"Am I willing to work on my application to make it more parallel and more vectorized BEFORE I attempt a port to Intel® MIC Architecture?"
"How much effort will it take to make this application run optimally on Intel® MIC architecture?"
Most applications will benefit from a preliminary reexamination, a performance analysis, and perhaps some tuning. Changes made in this process will benefit application performance on both Intel® Xeon processors and the Intel® Xeon Phi™ coprocessors. At the end of this analysis you may determine that your application is well suited for running on Intel® MIC Architecture. Then again, you may find that for this specific application, ideal application performance is to be found on a general purpose processor such as a Genuine Intel® Xeon® processor. In either case, Intel provides solutions for optimal application performance.
Preliminary Work: Finding the Optimal Target Platform for your Application
Your next step is to determine the amount of parallelization and vectorization exhibited by the application in it's current form while running on a host CPU system. To get an overview of architectural considerations between Intel® Xeon® Architecture processors versus Intel® Xeon Phi™ coprocessors, read this article and paper by James Reinders.
Is My Application Highly Parallel?
Hopefully this is a question to which you can answer "Yes" without hesitation. If your application uses some form of threaded parallelism such as OpenMP*, Intel® Threading Building Blocks, Intel® Cilk™ Plus spawn/synch, auto-parallelization from the Intel compilers, you should be seeing nearly linear scaling to the maximum number of physical cores in your server ( 8+ cores or better ). If this is true, skip ahead to the next question below. Also, if your application uses MPI* and exhibits good scaling, also skip ahead to the next question.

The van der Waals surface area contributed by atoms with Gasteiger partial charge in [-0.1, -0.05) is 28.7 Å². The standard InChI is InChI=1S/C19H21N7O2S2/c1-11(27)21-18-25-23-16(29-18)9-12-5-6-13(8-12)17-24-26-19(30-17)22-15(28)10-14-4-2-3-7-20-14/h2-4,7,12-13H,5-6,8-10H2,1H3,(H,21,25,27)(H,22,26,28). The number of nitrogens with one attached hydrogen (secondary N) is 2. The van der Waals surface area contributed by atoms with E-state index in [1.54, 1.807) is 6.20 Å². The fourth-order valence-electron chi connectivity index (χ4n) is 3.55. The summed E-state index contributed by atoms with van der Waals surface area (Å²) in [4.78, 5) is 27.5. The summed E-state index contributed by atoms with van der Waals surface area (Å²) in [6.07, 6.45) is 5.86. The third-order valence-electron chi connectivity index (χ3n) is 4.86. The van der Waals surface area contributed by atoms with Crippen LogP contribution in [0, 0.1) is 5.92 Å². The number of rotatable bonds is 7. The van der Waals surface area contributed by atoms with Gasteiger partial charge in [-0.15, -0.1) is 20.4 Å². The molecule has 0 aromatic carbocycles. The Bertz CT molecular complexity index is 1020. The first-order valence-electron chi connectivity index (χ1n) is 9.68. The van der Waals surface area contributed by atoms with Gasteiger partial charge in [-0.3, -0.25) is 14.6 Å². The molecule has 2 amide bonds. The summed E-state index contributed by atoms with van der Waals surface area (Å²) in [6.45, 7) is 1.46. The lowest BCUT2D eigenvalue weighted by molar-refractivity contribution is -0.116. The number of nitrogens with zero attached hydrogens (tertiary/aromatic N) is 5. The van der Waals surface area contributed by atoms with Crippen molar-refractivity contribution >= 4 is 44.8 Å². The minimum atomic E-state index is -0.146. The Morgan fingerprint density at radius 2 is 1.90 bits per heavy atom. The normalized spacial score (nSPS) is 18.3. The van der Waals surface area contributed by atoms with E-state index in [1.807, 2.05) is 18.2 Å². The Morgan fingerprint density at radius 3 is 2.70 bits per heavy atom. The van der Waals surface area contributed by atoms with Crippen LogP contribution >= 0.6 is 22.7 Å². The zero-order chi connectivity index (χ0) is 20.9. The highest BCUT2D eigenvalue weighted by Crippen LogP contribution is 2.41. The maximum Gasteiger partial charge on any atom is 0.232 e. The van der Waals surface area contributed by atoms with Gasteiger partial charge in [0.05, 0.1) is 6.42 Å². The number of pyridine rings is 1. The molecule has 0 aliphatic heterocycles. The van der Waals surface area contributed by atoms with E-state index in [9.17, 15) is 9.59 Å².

If your application is not parallelized or is not scaling well, STOP and work on your application before moving to The Intel® Many Integrated Core Architecture (Intel® MIC Architecture) . You cannot be successful on a highly parallel architecture with an application that is NOT highly parallel. This is a good time to either work on the code to improve it's parallelization and scalability. Below are some resources to help.
Intel Parallel Universe Magazine provides a wealth of information on parallelization techniques
Intel® Developer Zone has numerous videos on parallelization techniques and technologies
Intel® Theading Building Blocks (Intel® TBB) is an ideal solution for C++ programmers comfortable working with template libraries
Intel® Cilk Plus™ is an extension to C and C++ that offers a quick, easy and reliable way to improve performance of programs on multicore processors.
OpenMP* is an open standard fully supported by both the Intel® C/C++ and Intel® Fortran compilers. Here is a Getting Started with OpenMP* guide from Intel, and here is the OpenMP* Specification website. Your compiler also comes with documentation on OpenMP* and provides sample code in your product's Sample/ directory.